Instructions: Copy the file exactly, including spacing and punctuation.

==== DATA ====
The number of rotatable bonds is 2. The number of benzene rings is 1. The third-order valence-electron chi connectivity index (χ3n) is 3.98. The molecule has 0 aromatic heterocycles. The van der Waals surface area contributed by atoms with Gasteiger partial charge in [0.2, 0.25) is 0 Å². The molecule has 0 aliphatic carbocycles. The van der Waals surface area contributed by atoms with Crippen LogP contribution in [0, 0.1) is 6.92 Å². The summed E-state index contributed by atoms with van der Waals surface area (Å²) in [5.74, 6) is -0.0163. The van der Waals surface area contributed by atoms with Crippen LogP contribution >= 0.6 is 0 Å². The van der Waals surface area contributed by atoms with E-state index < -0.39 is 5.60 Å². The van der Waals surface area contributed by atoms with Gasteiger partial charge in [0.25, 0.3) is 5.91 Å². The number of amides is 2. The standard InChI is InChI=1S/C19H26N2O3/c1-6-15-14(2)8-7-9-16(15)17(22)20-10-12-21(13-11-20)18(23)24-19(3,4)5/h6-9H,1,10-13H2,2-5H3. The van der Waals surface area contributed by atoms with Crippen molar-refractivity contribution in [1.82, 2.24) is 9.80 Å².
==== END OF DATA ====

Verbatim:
The number of rotatable bonds is 2. The number of benzene rings is 1. The third-order valence-electron chi connectivity index (χ3n) is 3.98. The molecule has 0 aromatic heterocycles. The van der Waals surface area contributed by atoms with Gasteiger partial charge in [0.2, 0.25) is 0 Å². The molecule has 0 aliphatic carbocycles. The van der Waals surface area contributed by atoms with Crippen LogP contribution in [0, 0.1) is 6.92 Å². The summed E-state index contributed by atoms with van der Waals surface area (Å²) in [5.74, 6) is -0.0163. The van der Waals surface area contributed by atoms with Crippen LogP contribution >= 0.6 is 0 Å². The van der Waals surface area contributed by atoms with E-state index < -0.39 is 5.60 Å². The van der Waals surface area contributed by atoms with Gasteiger partial charge in [0.25, 0.3) is 5.91 Å². The number of amides is 2. The standard InChI is InChI=1S/C19H26N2O3/c1-6-15-14(2)8-7-9-16(15)17(22)20-10-12-21(13-11-20)18(23)24-19(3,4)5/h6-9H,1,10-13H2,2-5H3. The van der Waals surface area contributed by atoms with Crippen molar-refractivity contribution in [1.82, 2.24) is 9.80 Å².